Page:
Yet the man's talent, ideas and techniques nevertheless have rippled through the restaurant world, due in large part to the hundreds of young chefs who have worked at elBulli as interns, then moved on to emulate, for better or worse, what they learned.
"When they leave, they take a little piece of Ferran with them. So there are little pieces of elBulli that are all around the world," said Dana Cowin, editor-in-chief of Food and Wine magazine.
Cowin said that when Adria announced in 2010 that elBulli was closing for two years, the reaction in the world of fine dining was less gloom than a rush to get a reservation while it was still a possibility, even if just a slim one.
There also is admiration for Adria for bowing out as a day-to-day chef while at the zenith of his creative game.
"It is like the greatest athlete saying `I am not going to pitch the World Series next year even though I won the last three,'" Cowin said. "He is really stepping off a particular stage at the top."
Dinner at elBulli is a dazzling blend of cuisine, art and science, an event in and of itself. Few of the dishes are readily identifiable. Some require instructions on how to eat them, sometimes with your bare hands.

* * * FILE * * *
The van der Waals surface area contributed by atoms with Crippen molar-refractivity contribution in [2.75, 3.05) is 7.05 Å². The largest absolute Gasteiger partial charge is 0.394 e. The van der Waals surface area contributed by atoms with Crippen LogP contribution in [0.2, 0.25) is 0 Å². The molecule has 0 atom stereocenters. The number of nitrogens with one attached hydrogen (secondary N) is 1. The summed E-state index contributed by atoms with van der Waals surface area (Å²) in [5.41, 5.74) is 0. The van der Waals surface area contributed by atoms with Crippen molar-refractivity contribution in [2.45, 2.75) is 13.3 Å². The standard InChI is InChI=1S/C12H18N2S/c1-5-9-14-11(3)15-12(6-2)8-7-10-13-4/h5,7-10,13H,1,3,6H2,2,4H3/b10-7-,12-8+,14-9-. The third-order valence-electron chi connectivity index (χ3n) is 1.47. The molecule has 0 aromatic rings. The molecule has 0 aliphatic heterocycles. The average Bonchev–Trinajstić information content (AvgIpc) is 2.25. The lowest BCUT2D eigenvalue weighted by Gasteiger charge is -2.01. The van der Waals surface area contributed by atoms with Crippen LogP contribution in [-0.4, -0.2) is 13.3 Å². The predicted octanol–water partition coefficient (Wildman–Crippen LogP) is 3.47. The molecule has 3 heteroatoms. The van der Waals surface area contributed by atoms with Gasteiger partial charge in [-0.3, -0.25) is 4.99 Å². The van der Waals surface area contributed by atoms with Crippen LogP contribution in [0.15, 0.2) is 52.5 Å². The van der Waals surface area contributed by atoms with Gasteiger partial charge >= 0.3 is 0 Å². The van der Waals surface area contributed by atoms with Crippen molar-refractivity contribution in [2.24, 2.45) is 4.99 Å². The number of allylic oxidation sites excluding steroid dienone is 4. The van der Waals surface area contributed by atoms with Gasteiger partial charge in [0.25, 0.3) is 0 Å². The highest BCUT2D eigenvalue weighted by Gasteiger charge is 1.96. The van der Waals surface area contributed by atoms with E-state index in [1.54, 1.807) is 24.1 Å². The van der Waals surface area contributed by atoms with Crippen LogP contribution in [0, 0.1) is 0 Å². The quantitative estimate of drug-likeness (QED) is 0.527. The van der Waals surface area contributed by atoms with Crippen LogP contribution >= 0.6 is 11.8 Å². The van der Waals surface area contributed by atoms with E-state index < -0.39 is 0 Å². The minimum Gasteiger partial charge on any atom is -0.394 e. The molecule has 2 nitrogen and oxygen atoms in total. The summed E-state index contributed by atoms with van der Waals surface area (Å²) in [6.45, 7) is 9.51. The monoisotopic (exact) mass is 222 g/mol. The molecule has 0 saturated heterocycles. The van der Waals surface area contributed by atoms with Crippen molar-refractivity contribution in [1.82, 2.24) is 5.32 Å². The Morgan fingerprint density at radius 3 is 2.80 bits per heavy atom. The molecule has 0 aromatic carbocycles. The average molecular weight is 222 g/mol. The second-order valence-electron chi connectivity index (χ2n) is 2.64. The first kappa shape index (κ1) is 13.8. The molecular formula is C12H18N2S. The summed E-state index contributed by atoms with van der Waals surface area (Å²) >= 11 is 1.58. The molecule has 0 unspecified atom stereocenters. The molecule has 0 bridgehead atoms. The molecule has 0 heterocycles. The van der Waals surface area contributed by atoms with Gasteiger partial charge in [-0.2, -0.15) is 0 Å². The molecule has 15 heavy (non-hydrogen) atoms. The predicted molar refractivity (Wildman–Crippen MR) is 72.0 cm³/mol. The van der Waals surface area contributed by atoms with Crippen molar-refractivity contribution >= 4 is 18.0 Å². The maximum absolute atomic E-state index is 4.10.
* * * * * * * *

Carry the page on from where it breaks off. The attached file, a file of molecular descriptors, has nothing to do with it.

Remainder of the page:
A match stick with a gold tip is actually freeze-dried soy that dissolves in your mouth. Crispy, curly strips that look like pork rinds are made from cod.
"For me, elBulli is theater. You arrive at eight, the curtain goes up and the show starts. And you are part of the show," said Spaniard Maria Calabuig, 39, a former chef who has eaten there six times and knows Adria well.
Adria compares dinner at elBulli to music. Albeit music so complex, orchestrating it requires that kitchen and wait staff outnumber diners roughly 2-to-1.
"Now we do about 140 concerts a year. It is intense. I know there are jobs which are harder, but this one is hard," Adria said. "Starting in 2014, we will do 25 to 30."
An estimated 20,000 people a year will be able to tour the foundation. And who will be lucky enough to eat what the foundation creates?
Adria foresees possibilities like fundraising meals, or even bringing school children in to eat, or having people start their meals with an aperitif on the pebbly beach, then moving up to the courtyard for another course, then sitting down formally for the rest of the meal. Or even assigning a team to come up with a topflight breakfast, what he called "the breakfast of your dreams."
Adria admits this kind of haute cuisine is not for the average kitchen, nor is its purpose to educate.
But he does argue that avant garde cooking such as his and that of similar chefs fuel the popularity of cooking programs on TV these days. "They exist because there is a vanguard that is the driving force," Adria said.
The new foundation, he said, "will give us the opportunity to explore worlds that we do not now touch, and force us to be agile and point our neurons at things we do not dominate," Adria said.
He added: "In the end, with creativity, what you have to do is stop and pay attention to things you do not understand. When you dominate everything, things become predictable."